For once, this wasn’t a book I stumbled on via Amazon.
Anne Rice recently recommended a book on her Facebook page, which elicited some interesting responses from her followers.
Thank goodness for Amazon e-mail notifications.
In the previous instalment, I covered Telegraph for Garlic, a Dracula anthology edited by Samia Ounoughi. For those unfamiliar with this segment, I discuss books which appeared in the gaps between my Amazon searches for yet-to-be-released vampire non-fiction.
For those unfamiliar with this segment, I trawl through Amazon—Amazon.co.uk, mainly—for forthcoming non-fiction vampire books and share my thoughts on what they might be like.
Is there a scientific basis for the existence of vampires?
In the vampire world, I’m small fry—yet how many people in it can boast about having a blog dedicated to them?
Have you heard of the The Lord Ruthven Assembly?
Andy Boylan recently made a discovery that challenged my views on pre-Stoker vampire-into-bat transformations.
On January 19, I did something I’ve never done before: I bought a website domain name.
Remember when I said, “I may also have an article published for The Borgo Post‘s next issue. Just waiting confirmation for that one. Wrote it a little while ago. I’ll keep you updated”?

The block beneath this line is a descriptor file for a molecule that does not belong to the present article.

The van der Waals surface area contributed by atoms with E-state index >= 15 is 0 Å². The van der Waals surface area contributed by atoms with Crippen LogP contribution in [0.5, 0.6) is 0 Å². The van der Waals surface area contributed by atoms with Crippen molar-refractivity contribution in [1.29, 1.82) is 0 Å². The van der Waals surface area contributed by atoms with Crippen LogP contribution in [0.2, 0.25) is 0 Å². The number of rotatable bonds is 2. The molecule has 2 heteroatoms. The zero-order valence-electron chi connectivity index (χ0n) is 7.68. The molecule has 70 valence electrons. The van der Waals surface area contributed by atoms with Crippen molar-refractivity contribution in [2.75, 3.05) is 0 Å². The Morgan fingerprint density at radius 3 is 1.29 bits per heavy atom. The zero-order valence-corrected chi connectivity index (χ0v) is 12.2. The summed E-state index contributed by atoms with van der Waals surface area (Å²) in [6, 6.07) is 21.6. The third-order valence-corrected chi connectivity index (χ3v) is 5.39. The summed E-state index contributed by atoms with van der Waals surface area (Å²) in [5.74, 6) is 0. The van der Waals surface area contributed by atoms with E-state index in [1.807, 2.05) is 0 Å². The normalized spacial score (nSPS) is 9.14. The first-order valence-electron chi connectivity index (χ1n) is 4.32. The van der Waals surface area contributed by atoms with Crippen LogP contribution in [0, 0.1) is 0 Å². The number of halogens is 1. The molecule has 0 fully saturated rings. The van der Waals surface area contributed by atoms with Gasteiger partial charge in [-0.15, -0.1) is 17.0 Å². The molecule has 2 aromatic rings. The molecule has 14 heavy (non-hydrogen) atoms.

I came across this clip in Liisa Ladouceur’s “15 Bloody Good Songs About Vampires for Your Halloween Playlist” (2013), and I just had to share it.
Dr. Emyr Williams, a Lecturer in Psychology at Glyndŵr University, is on the lookout for vampires.
The WordPress.com stats helper monkeys prepared a 2013 annual report for this blog.
Here’s a little ditty from stoner rock outfit, Monster Magnet. It’s “Heads Explode” from their 2000 album, God Says No. “But Anthony!” you squeal. “What on earth does that have to do with vampires?”
I’ve just spent a coupla hours trawling through Amazon.com, looking for non-fiction vampire books published in 2012—a follow-up to the lists I created for non-fiction vampire books published in 2013. And lemme tell you dear reader, it’s exhausting.